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More Support for Effort-Based Training

Even Light Resistance Builds Muscle—If Lifted to Failure

Many find it hard to believe that the same training effect can result from a 20-rep maximum effort and a 5-rep all-out effort. The idea that effort—not reps or poundage--is the critical factor just doesn’t square with their notion of strength training. They read about the Carpinelli and Jungblut review studies, but can’t bring themselves to accept the conclusions. See our earlier articles: http://www.cbass.com/Carpinelli.htm and http://www.cbass.com/LiftingWithEffort.htm

Dr. Richard Winett reported in Master Trainer (www.ageless-athletes.com) on a new study from McMaster University in Canada that strengthens the case for effort-based training. The study, by Nicholas A. Burd and his colleagues, is abstracted in the journal Medicine & Science in Sports & Exercise (May 2009). Unlike the obscure “size principle,” it’s straightforward and easy to understand.

The study looked at how muscle formation (muscle protein synthesis) is influenced by training load. Resistance training breaks down or damages muscle tissue, which the body repairs and rebuilds with protein and other nutrients. If the resistance is sufficient, the restored muscle tissue is bigger and stronger than before.

Study participants did leg extensions three different ways, resting for several days between exercise modes. They did 4 sets with 90% or 30% of one-repetition maximum. (1RM is the maximum resistance that can be lifted one time.) For both loads (90% & 30%), sets were continued to failure. For 90% load, failure came at 5 reps; and for 30%, failure was about 23 reps. In the third mode, the 30% load was lifted only 14 times, well short of failure. 

If effort is the key factor determining muscle formation, one would expect the same result for 90% and 30% carried to failure, but not for the 30% sets stopped well short of failure. And that’s what the researchers found. A light weight (30% of maximum) lifted lightly did not stimulate muscle formation, while the same weight lifted to failure did.

Muscle protein synthesis (MPS) for 90% and 30% carried to failure was 241% greater than for 30% stopped 9 reps short of failure. Training with 30% of 1RM—but not to failure—produced negligible increase in MPS.

“These findings support the notion that heavy and light training loads may elicit similar training-induced increases in hypertrophy provided exercise is performed to maximum failure,” the researchers concluded. They believe the greater increase after exercise at 90% and 30% to failure “is likely related to recruitment of more type II [fast twitch] muscle fibers not activated” with 30% lifted well short of failure. (Emphasis mine)

The size principle would, of course, predict that sub-maximal effort would not activate the larger fibers, which come into play after activation of the smaller slow-twitch fibers—and only for the most difficult tasks. The body protects itself by using only the fibers required, keeping the larger fibers in reserve for fight-or-flight situations. Makes perfect sense for a time when survival was often in the balance.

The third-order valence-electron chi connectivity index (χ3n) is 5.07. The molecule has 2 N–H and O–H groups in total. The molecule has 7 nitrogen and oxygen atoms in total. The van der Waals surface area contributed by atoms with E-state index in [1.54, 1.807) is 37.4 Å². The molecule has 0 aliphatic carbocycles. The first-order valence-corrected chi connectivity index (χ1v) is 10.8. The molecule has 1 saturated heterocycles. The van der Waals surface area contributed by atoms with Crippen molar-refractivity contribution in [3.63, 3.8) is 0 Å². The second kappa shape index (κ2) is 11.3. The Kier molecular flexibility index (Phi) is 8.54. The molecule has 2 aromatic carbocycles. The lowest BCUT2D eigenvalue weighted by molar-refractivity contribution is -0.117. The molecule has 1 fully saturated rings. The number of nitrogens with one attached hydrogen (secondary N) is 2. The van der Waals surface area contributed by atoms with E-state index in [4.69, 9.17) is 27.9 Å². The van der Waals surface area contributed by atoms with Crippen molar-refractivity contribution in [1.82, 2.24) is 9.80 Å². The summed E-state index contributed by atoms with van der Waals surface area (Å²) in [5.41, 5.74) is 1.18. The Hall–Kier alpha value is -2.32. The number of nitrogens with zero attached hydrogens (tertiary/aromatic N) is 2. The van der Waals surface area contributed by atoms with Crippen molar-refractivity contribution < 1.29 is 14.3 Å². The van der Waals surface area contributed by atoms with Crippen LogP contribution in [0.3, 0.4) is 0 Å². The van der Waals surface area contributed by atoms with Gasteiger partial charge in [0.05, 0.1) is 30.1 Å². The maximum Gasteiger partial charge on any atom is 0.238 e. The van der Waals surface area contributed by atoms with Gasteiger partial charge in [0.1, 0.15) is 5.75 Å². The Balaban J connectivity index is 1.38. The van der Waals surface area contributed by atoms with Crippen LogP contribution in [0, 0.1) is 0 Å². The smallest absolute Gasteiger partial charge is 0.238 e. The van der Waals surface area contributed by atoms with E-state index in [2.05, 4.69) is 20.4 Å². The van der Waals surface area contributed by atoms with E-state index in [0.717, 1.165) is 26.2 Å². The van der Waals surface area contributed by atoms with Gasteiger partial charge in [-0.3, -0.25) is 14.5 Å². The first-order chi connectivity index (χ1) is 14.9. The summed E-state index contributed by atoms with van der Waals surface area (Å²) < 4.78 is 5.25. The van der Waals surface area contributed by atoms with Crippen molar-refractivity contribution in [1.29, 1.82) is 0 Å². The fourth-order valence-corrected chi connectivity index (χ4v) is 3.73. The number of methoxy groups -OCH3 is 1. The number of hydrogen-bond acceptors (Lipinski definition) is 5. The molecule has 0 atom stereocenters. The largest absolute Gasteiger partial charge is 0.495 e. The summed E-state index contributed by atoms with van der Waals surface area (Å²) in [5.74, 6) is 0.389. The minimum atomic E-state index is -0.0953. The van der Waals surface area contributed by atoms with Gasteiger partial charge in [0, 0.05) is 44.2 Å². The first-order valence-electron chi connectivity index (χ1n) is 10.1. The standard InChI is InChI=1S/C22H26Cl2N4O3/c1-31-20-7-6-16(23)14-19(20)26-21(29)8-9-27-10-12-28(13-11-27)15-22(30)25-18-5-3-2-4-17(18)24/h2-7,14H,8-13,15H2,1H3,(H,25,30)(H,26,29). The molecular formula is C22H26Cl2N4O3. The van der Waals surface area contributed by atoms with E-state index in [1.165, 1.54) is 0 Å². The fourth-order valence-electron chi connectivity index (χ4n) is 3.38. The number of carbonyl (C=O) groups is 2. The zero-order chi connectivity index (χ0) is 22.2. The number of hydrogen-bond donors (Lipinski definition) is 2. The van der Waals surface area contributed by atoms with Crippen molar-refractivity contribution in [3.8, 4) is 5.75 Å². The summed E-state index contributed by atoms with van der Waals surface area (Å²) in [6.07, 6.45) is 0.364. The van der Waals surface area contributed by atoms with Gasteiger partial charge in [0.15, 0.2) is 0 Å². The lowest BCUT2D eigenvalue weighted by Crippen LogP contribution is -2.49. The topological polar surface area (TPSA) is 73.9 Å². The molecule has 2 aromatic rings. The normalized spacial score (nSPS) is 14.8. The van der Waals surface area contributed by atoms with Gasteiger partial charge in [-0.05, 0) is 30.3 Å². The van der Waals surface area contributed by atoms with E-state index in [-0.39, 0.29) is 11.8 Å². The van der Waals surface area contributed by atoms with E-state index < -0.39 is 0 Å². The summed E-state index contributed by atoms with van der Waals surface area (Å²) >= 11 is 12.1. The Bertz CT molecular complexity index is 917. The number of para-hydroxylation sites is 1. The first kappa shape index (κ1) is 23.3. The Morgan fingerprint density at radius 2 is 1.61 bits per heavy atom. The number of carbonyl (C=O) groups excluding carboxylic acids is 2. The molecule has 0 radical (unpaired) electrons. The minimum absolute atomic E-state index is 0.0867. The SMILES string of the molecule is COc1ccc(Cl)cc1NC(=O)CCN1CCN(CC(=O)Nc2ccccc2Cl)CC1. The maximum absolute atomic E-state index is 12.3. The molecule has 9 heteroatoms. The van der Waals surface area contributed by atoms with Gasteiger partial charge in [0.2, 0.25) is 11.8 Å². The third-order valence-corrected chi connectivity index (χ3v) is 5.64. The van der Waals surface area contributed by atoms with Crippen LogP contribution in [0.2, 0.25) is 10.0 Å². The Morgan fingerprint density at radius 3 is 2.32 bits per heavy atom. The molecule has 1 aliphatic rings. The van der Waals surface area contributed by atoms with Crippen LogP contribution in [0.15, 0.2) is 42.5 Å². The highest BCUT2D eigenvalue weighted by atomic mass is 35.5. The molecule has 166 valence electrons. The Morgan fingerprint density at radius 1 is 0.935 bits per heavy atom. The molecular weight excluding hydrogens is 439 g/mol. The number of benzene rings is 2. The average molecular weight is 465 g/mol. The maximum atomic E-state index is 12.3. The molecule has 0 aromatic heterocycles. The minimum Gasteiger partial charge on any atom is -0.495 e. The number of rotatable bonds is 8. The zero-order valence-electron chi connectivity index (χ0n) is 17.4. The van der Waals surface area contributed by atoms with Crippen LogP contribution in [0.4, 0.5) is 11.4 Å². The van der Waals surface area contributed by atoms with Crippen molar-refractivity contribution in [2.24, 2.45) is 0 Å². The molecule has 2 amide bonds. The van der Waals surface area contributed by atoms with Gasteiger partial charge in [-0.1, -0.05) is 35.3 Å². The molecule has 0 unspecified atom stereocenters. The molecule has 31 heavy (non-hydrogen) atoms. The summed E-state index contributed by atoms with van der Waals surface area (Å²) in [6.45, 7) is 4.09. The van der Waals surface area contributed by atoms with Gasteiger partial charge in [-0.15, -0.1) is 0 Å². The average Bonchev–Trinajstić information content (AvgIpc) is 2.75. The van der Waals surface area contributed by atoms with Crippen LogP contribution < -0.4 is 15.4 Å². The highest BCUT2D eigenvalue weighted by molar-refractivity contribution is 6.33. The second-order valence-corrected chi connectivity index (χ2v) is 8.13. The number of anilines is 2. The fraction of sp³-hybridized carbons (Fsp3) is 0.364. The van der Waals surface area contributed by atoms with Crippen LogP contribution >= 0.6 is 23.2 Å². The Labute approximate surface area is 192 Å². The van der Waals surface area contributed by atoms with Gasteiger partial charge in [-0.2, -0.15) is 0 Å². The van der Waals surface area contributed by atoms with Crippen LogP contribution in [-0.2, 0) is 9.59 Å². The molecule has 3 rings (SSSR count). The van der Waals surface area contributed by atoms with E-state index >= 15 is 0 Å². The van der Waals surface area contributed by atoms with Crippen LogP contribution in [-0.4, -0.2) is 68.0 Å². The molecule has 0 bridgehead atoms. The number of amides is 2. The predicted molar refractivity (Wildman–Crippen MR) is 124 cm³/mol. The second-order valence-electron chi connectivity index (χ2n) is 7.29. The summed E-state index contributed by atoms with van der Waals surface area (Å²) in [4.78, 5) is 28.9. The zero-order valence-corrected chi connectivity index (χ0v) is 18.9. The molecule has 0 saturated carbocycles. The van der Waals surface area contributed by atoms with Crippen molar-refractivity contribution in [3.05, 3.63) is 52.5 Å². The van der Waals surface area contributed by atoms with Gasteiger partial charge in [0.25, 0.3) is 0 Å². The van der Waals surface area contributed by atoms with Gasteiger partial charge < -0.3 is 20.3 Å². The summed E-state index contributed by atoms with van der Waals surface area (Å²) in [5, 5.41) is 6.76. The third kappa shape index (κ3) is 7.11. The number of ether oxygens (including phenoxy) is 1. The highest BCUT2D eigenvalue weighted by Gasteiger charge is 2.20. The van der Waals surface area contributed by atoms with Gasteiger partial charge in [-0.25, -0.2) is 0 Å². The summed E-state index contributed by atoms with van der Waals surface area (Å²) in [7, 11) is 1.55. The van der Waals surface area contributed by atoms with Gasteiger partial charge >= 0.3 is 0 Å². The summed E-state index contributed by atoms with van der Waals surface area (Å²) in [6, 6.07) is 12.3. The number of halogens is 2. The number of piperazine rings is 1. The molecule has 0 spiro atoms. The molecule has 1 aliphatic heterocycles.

In modern times when survival is rarely at issue, it means we have to exert our muscles in exercise to maintain and build strength. Sub-max effort means sub-max strength. That’s what “use it or lose it” is about.

Maximum effort can be achieved with both light and heavy resistance. This study shows that light resistance will build muscle if lifting is continued until effort is required. You can use 30 pounds or 100 pounds, as long as there is a good effort at the end of the set. Put another way, resistance doesn’t even have to be moderate—light will suffice for muscle building. The choice of resistance is yours—but you still have to work at the end to build muscle.

(As usual, I have simplified these findings for clarity. It should also be noted that this is a small study peer reviewed only for presentation at a conference. The citation above is for the abstract alone.)

Winett Commentary

Dick Winett commented in Master Trainer that the powers that be are behind the curve on proper implementation of the size principle. The guidelines and recommendations of the American College of Sports Medicine and the National Strength and Conditioning still suggest that heavier is better.

The McMaster study also raises other questions, according to Winett. “For example,” he asks, “are 4 sets as used in this study needed to increase MPS?"

"What are the effects of just one set per muscle group to failure?” Good questions. My guess is that one set to failure is enough. Being a scientist, Winett doesn’t guess, at least in public. I would bet that he agrees with me.

Finally, Winett observed that there is “no evidence that performing many exercises to create a large hormonal response additionally contributes to enhance MPS for a given group such as the biceps targeted by an exercise such as curls.” That suggests that the now popular hyper-metabolic, muscle-confusion routines burn calories, and perhaps develop fitness, but very likely do not build much muscle.

Remember: Light, moderate, and heavy resistance all build muscle—if the last few reps are hard.

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